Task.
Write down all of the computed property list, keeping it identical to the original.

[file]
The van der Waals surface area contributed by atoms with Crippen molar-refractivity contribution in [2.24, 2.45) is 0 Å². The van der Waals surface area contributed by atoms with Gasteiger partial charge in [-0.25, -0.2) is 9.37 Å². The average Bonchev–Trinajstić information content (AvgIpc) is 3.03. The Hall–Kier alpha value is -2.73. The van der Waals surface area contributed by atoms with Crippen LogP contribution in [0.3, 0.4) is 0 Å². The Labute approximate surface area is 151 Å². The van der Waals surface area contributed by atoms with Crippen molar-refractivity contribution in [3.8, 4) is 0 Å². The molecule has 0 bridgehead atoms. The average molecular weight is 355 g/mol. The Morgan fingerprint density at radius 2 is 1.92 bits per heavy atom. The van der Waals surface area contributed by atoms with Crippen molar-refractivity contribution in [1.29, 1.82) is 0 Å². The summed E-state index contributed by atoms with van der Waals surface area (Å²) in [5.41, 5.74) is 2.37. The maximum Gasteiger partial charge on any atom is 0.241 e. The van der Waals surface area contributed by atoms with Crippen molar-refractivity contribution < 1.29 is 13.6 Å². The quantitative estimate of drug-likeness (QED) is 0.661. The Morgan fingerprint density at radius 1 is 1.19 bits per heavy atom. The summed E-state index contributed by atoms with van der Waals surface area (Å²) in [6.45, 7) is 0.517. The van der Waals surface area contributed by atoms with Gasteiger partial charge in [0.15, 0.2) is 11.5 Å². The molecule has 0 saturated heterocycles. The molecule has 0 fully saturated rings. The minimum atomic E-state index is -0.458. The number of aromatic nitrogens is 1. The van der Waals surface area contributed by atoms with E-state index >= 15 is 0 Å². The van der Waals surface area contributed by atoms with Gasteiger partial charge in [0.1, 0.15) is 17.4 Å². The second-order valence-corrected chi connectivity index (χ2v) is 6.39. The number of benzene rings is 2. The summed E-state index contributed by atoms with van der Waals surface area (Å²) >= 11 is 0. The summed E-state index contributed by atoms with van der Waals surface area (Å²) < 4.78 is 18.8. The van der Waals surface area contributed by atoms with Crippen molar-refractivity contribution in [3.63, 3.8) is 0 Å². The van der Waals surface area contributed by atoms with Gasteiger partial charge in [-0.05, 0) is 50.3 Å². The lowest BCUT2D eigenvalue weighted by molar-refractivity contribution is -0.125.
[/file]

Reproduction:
The van der Waals surface area contributed by atoms with Crippen molar-refractivity contribution in [2.24, 2.45) is 0 Å². The van der Waals surface area contributed by atoms with Gasteiger partial charge in [-0.25, -0.2) is 9.37 Å². The average Bonchev–Trinajstić information content (AvgIpc) is 3.03. The Hall–Kier alpha value is -2.73. The van der Waals surface area contributed by atoms with Crippen LogP contribution in [0.3, 0.4) is 0 Å². The Labute approximate surface area is 151 Å². The van der Waals surface area contributed by atoms with Crippen molar-refractivity contribution in [3.8, 4) is 0 Å². The molecule has 0 bridgehead atoms. The average molecular weight is 355 g/mol. The Morgan fingerprint density at radius 2 is 1.92 bits per heavy atom. The van der Waals surface area contributed by atoms with Crippen molar-refractivity contribution in [1.29, 1.82) is 0 Å². The summed E-state index contributed by atoms with van der Waals surface area (Å²) in [5.41, 5.74) is 2.37. The maximum Gasteiger partial charge on any atom is 0.241 e. The van der Waals surface area contributed by atoms with Crippen molar-refractivity contribution < 1.29 is 13.6 Å². The quantitative estimate of drug-likeness (QED) is 0.661. The Morgan fingerprint density at radius 1 is 1.19 bits per heavy atom. The summed E-state index contributed by atoms with van der Waals surface area (Å²) in [6.45, 7) is 0.517. The van der Waals surface area contributed by atoms with Gasteiger partial charge in [0.15, 0.2) is 11.5 Å². The molecule has 0 saturated heterocycles. The molecule has 0 fully saturated rings. The minimum atomic E-state index is -0.458. The number of aromatic nitrogens is 1. The van der Waals surface area contributed by atoms with E-state index >= 15 is 0 Å². The van der Waals surface area contributed by atoms with Gasteiger partial charge in [0.1, 0.15) is 17.4 Å². The second-order valence-corrected chi connectivity index (χ2v) is 6.39. The number of benzene rings is 2. The summed E-state index contributed by atoms with van der Waals surface area (Å²) >= 11 is 0. The summed E-state index contributed by atoms with van der Waals surface area (Å²) < 4.78 is 18.8. The van der Waals surface area contributed by atoms with Crippen molar-refractivity contribution in [3.63, 3.8) is 0 Å². The van der Waals surface area contributed by atoms with Gasteiger partial charge in [-0.05, 0) is 50.3 Å². The lowest BCUT2D eigenvalue weighted by molar-refractivity contribution is -0.125.